MoB | Cooking with Cast Iron

Hone your skillets

The Mildred

Pop quiz: Name a three things that get better with age. Wine? Of course. Beef? Within reason. The GP crew? You’re damn right, partner. And number four, for good measure, is a cast iron skillet. Before there were non-stick pans coated in Teflon or enamel, there was cast iron, the original non-stick surface thanks to polymerized fat or oil built up with repeated use. Searing and braising meats, making stews in a campfire, frying eggs at breakfast. It retains heat better than other cooking metals, plus it imparts the seasoning of past meals. That means it’s the perfect medium for cooking a slab of beef — just in case you lost track of this month’s theme.

To find out how to season, cook with and maintain cast iron, we caught up with chef Michael Santoro of The Mildred, a budding Philadelphia eatery that’s charting new territory, surprisingly, with a traditional medium: his food is cooked and served almost exclusively in cast iron. It’s a departure from his avant-garde resume which includes stints at Heston Blumenthal’s Fat Duck and Basque restaurants Martin Berasategui and Mugaritz — but the food is equally sophisticated.

Discover what we learned from this sage of the skillet after the break.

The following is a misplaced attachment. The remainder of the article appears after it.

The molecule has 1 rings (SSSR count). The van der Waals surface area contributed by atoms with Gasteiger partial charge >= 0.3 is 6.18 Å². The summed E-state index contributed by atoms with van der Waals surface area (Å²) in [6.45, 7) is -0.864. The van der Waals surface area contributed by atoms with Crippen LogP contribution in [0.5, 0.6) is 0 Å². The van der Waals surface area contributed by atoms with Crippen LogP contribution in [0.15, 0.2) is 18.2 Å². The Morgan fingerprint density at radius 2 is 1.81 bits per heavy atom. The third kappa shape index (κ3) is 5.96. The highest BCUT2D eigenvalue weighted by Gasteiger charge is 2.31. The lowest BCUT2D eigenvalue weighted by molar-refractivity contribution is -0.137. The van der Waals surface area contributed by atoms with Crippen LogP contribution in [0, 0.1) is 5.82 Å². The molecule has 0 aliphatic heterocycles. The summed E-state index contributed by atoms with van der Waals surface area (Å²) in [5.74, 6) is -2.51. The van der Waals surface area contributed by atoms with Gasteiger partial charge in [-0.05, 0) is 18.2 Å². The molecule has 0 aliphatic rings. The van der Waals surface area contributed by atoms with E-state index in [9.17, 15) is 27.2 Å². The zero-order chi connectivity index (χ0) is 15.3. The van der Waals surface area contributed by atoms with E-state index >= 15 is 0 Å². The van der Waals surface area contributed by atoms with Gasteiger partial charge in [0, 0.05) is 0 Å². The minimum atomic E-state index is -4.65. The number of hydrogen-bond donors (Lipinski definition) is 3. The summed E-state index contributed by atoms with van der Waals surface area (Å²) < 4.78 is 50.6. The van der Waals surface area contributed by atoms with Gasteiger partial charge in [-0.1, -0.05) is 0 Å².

Take Note:


Season & Cook with Cast Iron

1. Preheat oven to 300 degrees.

2. Bake cast iron pan for 25 minutes.

3. Remove pan. Coat it with a film of lard and return it to the oven.

4. Reapply lard and smooth it out every half hour. Don’t let it pool.

5. Repeat for 3-5 hours. The longer the better.

6. At first, avoid liquids when cooking: no stocks, acids, beer and wine, even vegetables.

7. Roast and sear meats and fish in the pan to continue building the coating.

8. When you’re satisfied with the coating, use the pan for anything you’d like.

9. After each use, wipe clean with a towel. To remove build-up, heat oil until smoking, add salt, and scrape with a wooden spoon.

10. Impress friends and family. The world is yours.

Santoro uses a French skillet brand called Staub, though in the States we’re all probably more familiar with Lodge, which has been making cast iron cookware at a foundry in Tennessee since the end of the 19th century. Santoro likes cast iron because it challenges him to draw on Old World cooking techniques that have been forgotten about or under-utilized in recent years, with a heavy focus on low-temperature cooking and slow braising. It’s also an ideal surface for searing a hanger steak and crisping potatoes.

“The thing that’s beautiful about cast iron is the weight and the way it holds heat,” Santoro says. “It’s not the greatest conductor of heat when you look at pans across the spectrum, but it holds heat really well once it gets going. And they’re non-stick. That’s the other thing about cast iron: the seasoning on it. It’s miles ahead in terms of flavor and sear.”

The key is getting the pan to the point where it’s well-seasoned. All cast iron pans, Lodge and Staub included, come pre-seasoned, typically with a vegetable oil. So in theory you can go ahead in cook in them and achieve the non-stick benefits. But to reap the full rewards of the medium Santoro suggests seasoning them yourself, first over the course of several hours in the oven, then through use over time.

“The best pans we have are coated in lard,” he says. We won’t argue with that.


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